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Parenting and Social Media Systems With Job Search

 

by Chris Kulbaba

As I was sitting with one of my six children the other day, inevitably we started to discuss the fact of her going back to school to start Grade 11. “How can I figure out what I want to do?” I started to answer with some directions, and then thought better of it – I took off my parenting hat, and put on my facilitator visor instead – and asked her to let me think it through with her – can we just have some dialogue? What we came up with was a few ideas and points that I would like to share with you – I have highlighted the four best we came up with.

 

1. Teach them to ask intelligent questions from their research.

The best thing that we can do as parents is to help them use the tools they are familiar with to make some inquiries. By encouraging your child to gather information and then to come to you to discuss their findings, you are giving them the control of their journey, and then you can both learn about the potential choices and have a dialogue with them – instead of at them. More and more often, job seekers have to ask better questions, and this is where many potential employees fail. Phil Rosenberg of reCareered.com has a great article here about asking questions to succeed. Further, on my own blog I have posted a useful grid to determine the four important facts of a career choice and a free download of the grid as well.

 

2. In the world of Social Media – you are immortal.

One thing that many of today’s youth forget is that their words will live forever – storage of digital information is cheap and plentiful. What happens on Facebook stays on the Web forever – even if it is on a server in mainland China, it lives there and can be recalled at a later time. You can install a free product like the Social Media Sobriety Test – and turn off your Social Media at certain times (6 standard channels, and one custom URL like a blog). Remember, if you wouldn’t want it to go onto a billboard in your home’s downtown core, it is not material that should be shared on Social Media channels.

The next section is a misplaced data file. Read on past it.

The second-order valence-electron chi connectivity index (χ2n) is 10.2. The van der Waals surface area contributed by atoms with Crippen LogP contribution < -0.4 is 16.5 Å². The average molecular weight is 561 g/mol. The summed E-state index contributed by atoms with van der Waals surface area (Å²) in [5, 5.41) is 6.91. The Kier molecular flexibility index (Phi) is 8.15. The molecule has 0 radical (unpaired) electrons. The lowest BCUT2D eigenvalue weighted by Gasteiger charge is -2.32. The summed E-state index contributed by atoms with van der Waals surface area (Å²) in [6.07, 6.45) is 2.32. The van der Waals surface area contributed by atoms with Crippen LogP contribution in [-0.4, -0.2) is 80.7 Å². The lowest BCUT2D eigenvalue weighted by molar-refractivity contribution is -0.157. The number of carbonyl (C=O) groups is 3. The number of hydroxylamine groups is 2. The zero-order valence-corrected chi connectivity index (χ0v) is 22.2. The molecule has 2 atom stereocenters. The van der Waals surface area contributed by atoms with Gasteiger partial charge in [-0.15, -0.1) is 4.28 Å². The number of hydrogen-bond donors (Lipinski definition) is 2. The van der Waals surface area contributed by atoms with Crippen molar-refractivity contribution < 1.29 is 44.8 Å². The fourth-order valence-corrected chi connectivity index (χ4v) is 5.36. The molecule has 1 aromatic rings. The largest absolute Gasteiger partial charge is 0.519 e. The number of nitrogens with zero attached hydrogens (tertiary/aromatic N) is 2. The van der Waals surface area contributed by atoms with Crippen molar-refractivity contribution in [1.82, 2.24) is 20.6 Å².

3. Find a mentor – and then start a conversation.

Using Social Media is a free and easy way to connect with some of the most elite people in the world. Never be afraid to reach out to others, the worst that will happen is you will be ignored – but if you start with no expectations, and simply try to start a conversation, you will have more success. James Clear from Passive Panda has 9 free tips here for getting emails to the right people, the right way. You can also reach out to individuals on LinkedIn. For example – check out my profile on LinkedIn.

 

4. Personal accountability should be a habit – and then set new goals from the process.

There are three simple questions you can ask at the end of the day, and as Eiji Morishita has posted here, they are simple yet powerful:

1) What did I learn? – You are either growing or dying. Progress and happiness comes from growth. Growth comes from being outside your comfort zone.

2) What did I accomplish today to further my cause? – You are either moving forwards or backwards. There is no such thing is standing still.

3) What did I do to make someone’s life better today? – We are here to contribute and make a difference.

A final question you can ask is “Who should I thank tomorrow for helping me today?”

Remember that it is “social” media, so sharing is a huge key to success. Leave comments with your favourite activities as well. How will you help your child going forward, is it a point here or one you came up with from listening to them as you spoke?

 

Chris Kulbaba C.D.P. is a Career Development Practitioner (C.D.P.) helping others to discover their inner genius, and then find work that matches with them and their personal values working with the London Employment Health Centre.

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Chris Kulbaba
A Career Development Practitioner who employs a constructivist approach using a Protean Career model. A specialist using social media for branding and career development, coupled with a values based approach to communications. Always open to network and connect, please feel free to approach at any time for a discussion around career topics of any type.

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